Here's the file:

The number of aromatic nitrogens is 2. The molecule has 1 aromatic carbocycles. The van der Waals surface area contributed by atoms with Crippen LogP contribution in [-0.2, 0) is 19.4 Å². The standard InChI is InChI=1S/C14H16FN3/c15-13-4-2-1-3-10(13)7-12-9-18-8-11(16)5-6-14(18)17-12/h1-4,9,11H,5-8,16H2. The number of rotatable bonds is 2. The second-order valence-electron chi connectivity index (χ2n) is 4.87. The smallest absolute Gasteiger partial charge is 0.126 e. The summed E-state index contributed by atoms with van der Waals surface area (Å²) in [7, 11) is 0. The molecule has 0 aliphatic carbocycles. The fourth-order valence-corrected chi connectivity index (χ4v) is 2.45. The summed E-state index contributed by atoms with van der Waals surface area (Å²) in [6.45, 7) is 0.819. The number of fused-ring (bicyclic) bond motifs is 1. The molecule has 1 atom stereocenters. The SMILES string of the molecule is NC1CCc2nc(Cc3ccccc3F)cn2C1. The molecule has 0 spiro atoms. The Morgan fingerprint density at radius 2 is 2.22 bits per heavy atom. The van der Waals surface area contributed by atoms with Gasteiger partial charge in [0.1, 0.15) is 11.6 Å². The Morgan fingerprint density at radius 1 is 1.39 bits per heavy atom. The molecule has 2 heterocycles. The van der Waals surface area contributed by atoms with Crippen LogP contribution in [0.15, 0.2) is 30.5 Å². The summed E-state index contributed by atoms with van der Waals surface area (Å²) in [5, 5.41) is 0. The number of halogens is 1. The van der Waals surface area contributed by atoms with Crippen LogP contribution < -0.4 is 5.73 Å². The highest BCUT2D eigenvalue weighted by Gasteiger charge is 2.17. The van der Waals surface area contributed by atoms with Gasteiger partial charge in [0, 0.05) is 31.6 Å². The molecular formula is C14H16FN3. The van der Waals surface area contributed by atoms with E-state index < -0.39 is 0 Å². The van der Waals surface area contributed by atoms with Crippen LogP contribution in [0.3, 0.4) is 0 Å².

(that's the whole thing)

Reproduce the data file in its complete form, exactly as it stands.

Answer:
The number of aromatic nitrogens is 2. The molecule has 1 aromatic carbocycles. The van der Waals surface area contributed by atoms with Crippen LogP contribution in [-0.2, 0) is 19.4 Å². The standard InChI is InChI=1S/C14H16FN3/c15-13-4-2-1-3-10(13)7-12-9-18-8-11(16)5-6-14(18)17-12/h1-4,9,11H,5-8,16H2. The number of rotatable bonds is 2. The second-order valence-electron chi connectivity index (χ2n) is 4.87. The smallest absolute Gasteiger partial charge is 0.126 e. The summed E-state index contributed by atoms with van der Waals surface area (Å²) in [7, 11) is 0. The molecule has 0 aliphatic carbocycles. The fourth-order valence-corrected chi connectivity index (χ4v) is 2.45. The summed E-state index contributed by atoms with van der Waals surface area (Å²) in [6.45, 7) is 0.819. The number of fused-ring (bicyclic) bond motifs is 1. The molecule has 1 atom stereocenters. The SMILES string of the molecule is NC1CCc2nc(Cc3ccccc3F)cn2C1. The molecule has 0 spiro atoms. The Morgan fingerprint density at radius 2 is 2.22 bits per heavy atom. The van der Waals surface area contributed by atoms with Gasteiger partial charge in [0.1, 0.15) is 11.6 Å². The Morgan fingerprint density at radius 1 is 1.39 bits per heavy atom. The molecule has 2 heterocycles. The van der Waals surface area contributed by atoms with Crippen LogP contribution in [0.15, 0.2) is 30.5 Å². The summed E-state index contributed by atoms with van der Waals surface area (Å²) in [5, 5.41) is 0. The number of halogens is 1. The van der Waals surface area contributed by atoms with Crippen LogP contribution < -0.4 is 5.73 Å². The highest BCUT2D eigenvalue weighted by Gasteiger charge is 2.17. The van der Waals surface area contributed by atoms with Gasteiger partial charge in [0, 0.05) is 31.6 Å². The molecular formula is C14H16FN3. The van der Waals surface area contributed by atoms with E-state index < -0.39 is 0 Å². The van der Waals surface area contributed by atoms with Crippen LogP contribution in [0.3, 0.4) is 0 Å².